My reading tastes aren’t too terribly unusual. In genre fiction, I loved Ender’s Game, The Lord of the Rings, Harry Potter, Hyperion, Neuromancer, and Books 1-6 and 11+ of The Wheel of Time. (Currently reading and liking Cherie Priest’s Boneshaker.) If you want to talk classics, I enjoyed Animal Farm, My Antonia, Peter Pan, White Fang, All Quiet on the Western Front, and Lord of the Flies. (Just finished Virginia Woolf’s A Room of One’s Own, which was good, though I thought the first chapter could’ve used a little cutting.)
I could give countless other examples; the theme here is that, to a large extent, I do enjoy the books you’re “supposed” to like. But every so often – more often than I would expect – I come across an anomaly: some universally beloved book that does absolutely nothing for me.
Below are my top five. No disrespect meant to the authors or readers of any of these books; they just weren’t for me.
5. American Gods, Neil Gaiman. The first few pages absolutely hooked me. I was enthralled; I raved about this book to my friends. But the more I read, the more the plot wandered, and the ending fizzled. Strong writing style and vibrant description throughout the whole novel, but I never felt like it went anywhere. Gaiman’s fans treat him like a rock star, and there’s no question he has enormous talent, but this one just didn’t do it for me.
4. Idlewild, Nick Sagan. Again, this is one of those books that people rave about; again, the beginning was cool; again, never seemed to go anywhere.
3. Lolita, Vladimir Nabokov. From what I can gather, this seems to be a love-it-or-hate-it kind of novel, but it felt very “meh” to me. Okay, I’ll admit, it contains one of my all-time favorite lines. “Lo-lee-ta: the tip of the tongue taking a trip of three steps down the palate to tap, at three, on the teeth. Lo. Lee. Ta.” I mean, that’s just fun to say. And there’s no doubt the characters in the story have depth. But the constant language gymnastics and obscure references got old very quickly; they felt like the author was showing off, and in my opinion, they got in the way of the story.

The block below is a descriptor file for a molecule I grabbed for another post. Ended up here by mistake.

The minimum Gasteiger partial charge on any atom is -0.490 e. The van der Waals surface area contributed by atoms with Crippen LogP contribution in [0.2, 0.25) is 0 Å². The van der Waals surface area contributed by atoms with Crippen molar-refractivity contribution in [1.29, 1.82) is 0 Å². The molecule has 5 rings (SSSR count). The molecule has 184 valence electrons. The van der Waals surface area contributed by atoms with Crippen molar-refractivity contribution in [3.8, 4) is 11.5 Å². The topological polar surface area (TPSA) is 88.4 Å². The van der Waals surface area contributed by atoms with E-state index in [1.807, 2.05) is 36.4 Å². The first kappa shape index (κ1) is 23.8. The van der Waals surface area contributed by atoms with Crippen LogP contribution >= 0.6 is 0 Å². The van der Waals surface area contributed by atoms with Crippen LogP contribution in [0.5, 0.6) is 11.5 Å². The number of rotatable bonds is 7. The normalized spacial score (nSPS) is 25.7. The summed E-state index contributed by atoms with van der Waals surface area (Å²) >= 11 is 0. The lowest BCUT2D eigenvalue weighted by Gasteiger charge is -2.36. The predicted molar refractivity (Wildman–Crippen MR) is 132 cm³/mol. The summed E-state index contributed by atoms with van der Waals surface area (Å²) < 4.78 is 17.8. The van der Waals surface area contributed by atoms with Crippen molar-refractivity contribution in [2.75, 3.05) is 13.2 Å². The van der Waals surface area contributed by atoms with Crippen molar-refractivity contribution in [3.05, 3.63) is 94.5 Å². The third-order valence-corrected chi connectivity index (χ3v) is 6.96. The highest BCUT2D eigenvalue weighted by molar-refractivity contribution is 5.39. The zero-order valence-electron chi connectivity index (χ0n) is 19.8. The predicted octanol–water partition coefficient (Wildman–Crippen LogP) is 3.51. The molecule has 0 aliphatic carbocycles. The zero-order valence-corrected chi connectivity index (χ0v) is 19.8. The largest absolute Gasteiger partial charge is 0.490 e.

2. The Last Unicorn, Peter S. Beagle. This book has over 200 reader reviews on Amazon, and almost all are five-star. The Editorial Review at the top says, “The Last Unicorn is one of the true classics of fantasy, ranking with Tolkien’s The Hobbit, Le Guin’s Earthsea Trilogy, and Lewis Carroll’s Alice in Wonderland. Beagle writes a shimmering prose-poetry, the voice of fairy tales and childhood.” I’ll tell you right now: I hated this book. It was torture. It was awful. The last hundred pages were an exercise in sheer willpower, just to see if maybe something changed at the end; it didn’t. The story was okay, but the author absolutely drowned it in prose so purple it practically defines the term. Again, nothing against those who liked it, just not for me.
1. The Name of the Wind, Patrick Rothfuss. I would be hard-pressed to think of any recent book that received as much praise as this one. Editors, agents, and authors all gushed about it; literally every one of my friends who read it, loved it. Even the Penny Arcade guys can hardly contain themselves. I don’t know what it was, but I couldn’t stand this book. I read the whole thing out of some sense of duty, but nothing else. Two things, I think, killed it for me. One: I really, really didn’t like the main character, Kvothe. I think I might’ve liked him better if the book hadn’t constantly shoved in my face that I’m supposed to love him; as it was, he just seemed boring. And two: in my opinion, the story desperately needed tightening. The hardcover is 662 pages, and it easily could’ve lost half of that. I distinctly remember thinking, when I got to around page 50, “Everything before this could have been cut.”
I know, I know, I’m a stick in the mud. Can’t help it. But if you, too, have ever been a stick in the mud on some beloved story, tell me about it in the comments!